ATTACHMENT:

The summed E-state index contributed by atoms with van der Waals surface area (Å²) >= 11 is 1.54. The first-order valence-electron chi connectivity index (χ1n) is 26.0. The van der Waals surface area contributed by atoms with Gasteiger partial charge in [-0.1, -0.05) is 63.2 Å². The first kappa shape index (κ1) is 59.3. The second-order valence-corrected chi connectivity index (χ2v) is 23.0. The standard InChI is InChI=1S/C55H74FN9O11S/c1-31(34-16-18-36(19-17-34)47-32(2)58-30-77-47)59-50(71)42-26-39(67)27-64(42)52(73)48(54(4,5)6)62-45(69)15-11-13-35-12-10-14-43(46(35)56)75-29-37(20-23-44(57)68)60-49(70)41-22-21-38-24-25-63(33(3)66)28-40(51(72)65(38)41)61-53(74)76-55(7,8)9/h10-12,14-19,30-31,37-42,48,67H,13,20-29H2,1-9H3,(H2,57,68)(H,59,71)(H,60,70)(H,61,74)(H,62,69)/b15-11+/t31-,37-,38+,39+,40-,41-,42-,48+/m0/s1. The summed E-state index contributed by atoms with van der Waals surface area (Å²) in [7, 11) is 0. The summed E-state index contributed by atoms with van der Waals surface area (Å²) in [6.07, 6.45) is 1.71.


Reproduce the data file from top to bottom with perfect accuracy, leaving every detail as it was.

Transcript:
The summed E-state index contributed by atoms with van der Waals surface area (Å²) >= 11 is 1.54. The first-order valence-electron chi connectivity index (χ1n) is 26.0. The van der Waals surface area contributed by atoms with Gasteiger partial charge in [-0.1, -0.05) is 63.2 Å². The first kappa shape index (κ1) is 59.3. The second-order valence-corrected chi connectivity index (χ2v) is 23.0. The standard InChI is InChI=1S/C55H74FN9O11S/c1-31(34-16-18-36(19-17-34)47-32(2)58-30-77-47)59-50(71)42-26-39(67)27-64(42)52(73)48(54(4,5)6)62-45(69)15-11-13-35-12-10-14-43(46(35)56)75-29-37(20-23-44(57)68)60-49(70)41-22-21-38-24-25-63(33(3)66)28-40(51(72)65(38)41)61-53(74)76-55(7,8)9/h10-12,14-19,30-31,37-42,48,67H,13,20-29H2,1-9H3,(H2,57,68)(H,59,71)(H,60,70)(H,61,74)(H,62,69)/b15-11+/t31-,37-,38+,39+,40-,41-,42-,48+/m0/s1. The summed E-state index contributed by atoms with van der Waals surface area (Å²) in [7, 11) is 0. The summed E-state index contributed by atoms with van der Waals surface area (Å²) in [6.07, 6.45) is 1.71.